YouGov@Cambridge on Religion

On 30 April last, we reported on the virtual launch of YouGov@Cambridge (a collaboration between pollsters YouGov and the University of Cambridge’s Department of Politics and International Studies) and on the interim results from the first annual YouGov@Cambridge census of British life and attitudes. See:

Between 4 and 7 September, in advance of a two-day physical launch in Cambridge on 8-9 September, YouGov@Cambridge released final tables on the 2011 census, the fieldwork for which extended from 13 April to 20 May 2011 and involved online interviews with a representative sample of 64,303 adult Britons aged 18 and over (although most questions were put to sub-samples).

The new tables included the results for a module on religion, which had not featured in the interim release, and this post summarizes some of the main findings. For the full data, go to:

  • 40% of adults professed no religion, 55% were Christian and 5% of other faiths – age made a major difference, with only 38% of the 18-34s being Christian and 53% having no religion, whereas for the over-55s the figures were 70% and 26% respectively 
  • 74% of respondents had been brought up in some religion (including 70% as Christians, implying a net 15% leakage from Christianity over time) and 25% not, the latter figure rising to 39% among the 18-34s 
  • 35% described themselves as very or fairly religious and 63% as not very or not at all religious – there were no big variations by demographics (even by age), but Londoners (41%) did stand out as being disproportionately religious, doubtless reflecting the concentration of ethnic minorities in the capital 
  • 34% believed in a personal God or gods (ranging from 28% among the 18-34s to 42% of over-55s), 10% in some higher spiritual power, 19% in neither, with 29% unsure or agnostic 
  • 11% of respondents claimed to attend a religious service once a month or more, 27% less often, and 59% never – non-attendance was higher among the young (62% for the 18-34s) than the old (54% for the over-55s) and among manual workers (62%) than non-manuals (56%), while London had the best figure for monthly or more attendance (16%) 
  • 16% claimed to pray daily, 12% several times a week, 4% once a week, 7% several times a month, 4% once a month, 24% less often, and 29% never – men (34%) were more likely not to pray at all than women (24%) 
  • 79% agreed and 11% disagreed that religion is a cause of much misery and conflict in the world today 
  • 72% agreed and 15% disagreed that religion is used as an excuse for bigotry and intolerance, with a high of 81% in Scotland where sectarianism has often been rife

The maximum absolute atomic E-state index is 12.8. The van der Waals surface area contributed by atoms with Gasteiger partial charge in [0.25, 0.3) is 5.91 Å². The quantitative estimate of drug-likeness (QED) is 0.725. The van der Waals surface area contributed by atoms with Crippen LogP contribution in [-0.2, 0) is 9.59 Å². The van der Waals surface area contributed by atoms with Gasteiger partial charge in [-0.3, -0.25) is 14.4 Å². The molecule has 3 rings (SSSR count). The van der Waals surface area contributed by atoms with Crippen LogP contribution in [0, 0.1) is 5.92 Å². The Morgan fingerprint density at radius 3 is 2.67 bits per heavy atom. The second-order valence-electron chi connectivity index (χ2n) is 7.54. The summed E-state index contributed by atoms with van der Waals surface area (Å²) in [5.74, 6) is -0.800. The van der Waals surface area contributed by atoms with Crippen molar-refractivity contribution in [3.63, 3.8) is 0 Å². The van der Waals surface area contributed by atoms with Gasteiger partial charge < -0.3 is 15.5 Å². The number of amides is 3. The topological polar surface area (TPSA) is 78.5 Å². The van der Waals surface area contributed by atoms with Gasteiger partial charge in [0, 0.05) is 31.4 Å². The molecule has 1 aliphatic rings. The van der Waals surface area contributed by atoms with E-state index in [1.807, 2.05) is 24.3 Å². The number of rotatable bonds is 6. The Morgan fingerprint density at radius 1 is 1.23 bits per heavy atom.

• 35% agreed and 45% disagreed that religion is a force for good in the world, dissentients being more numerous among men (50%) than women (41%) 
  • 78% (82% of the over-55s) agreed and 12% disagreed that religion should be a private matter and had no place in politics 
  • 16% agreed and 70% disagreed that Christians and the Church should have more influence over politics in the country – only among the over-55s did the proportion in favour of the proposition scrape above one-fifth 
  • 61% agreed and 18% disagreed that organized religion is in terminal decline in the UK – the over-55s (67%) were most prone to agree and Londoners (21%) to disagree 
  • 40% agreed and 40% disagreed that the decline of organized religion had made Britain a worse place – the over-55s (54%) were twice as likely to agree as the 18-34s (27%) 
  • 51% (57% in Scotland) agreed and 32% (37% among men) disagreed that all religions are equally valid 
  • 34% agreed and 49% disagreed that some religions are better than others, men (39%), the over-55s (38%), and Londoners (38%) being disproportionately likely to agree 
  • 49% agreed and 29% disagreed that it is good for children to be brought up within a religion – among the 18-34s opinion divided at 36% each (whereas for the over-55s 64% agreed and 22% disagreed) 
  • 40% agreed (rising to 46% of men and 44% of 18-34s) and 39% disagreed that religion is incompatible with modern scientific knowledge 
  • 29% agreed and 54% disagreed that there are some things in life which only religion can explain, the over-55s (35%) placing more trust in religion than the 18-34s (24%)

All in all, these data point to a society in which religion is increasingly in retreat and nominal. With the principal exception of the older age groups, many of those who claim some religious allegiance fail to underpin it by a belief in God or to translate it into regular prayer or attendance at a place of worship. People in general are more inclined to see the negative than the positive aspects of religion, and they certainly want to keep it well out of the political arena.

British Religion in Numbers: All the material published on this website is subject to copyright. We explain further here.

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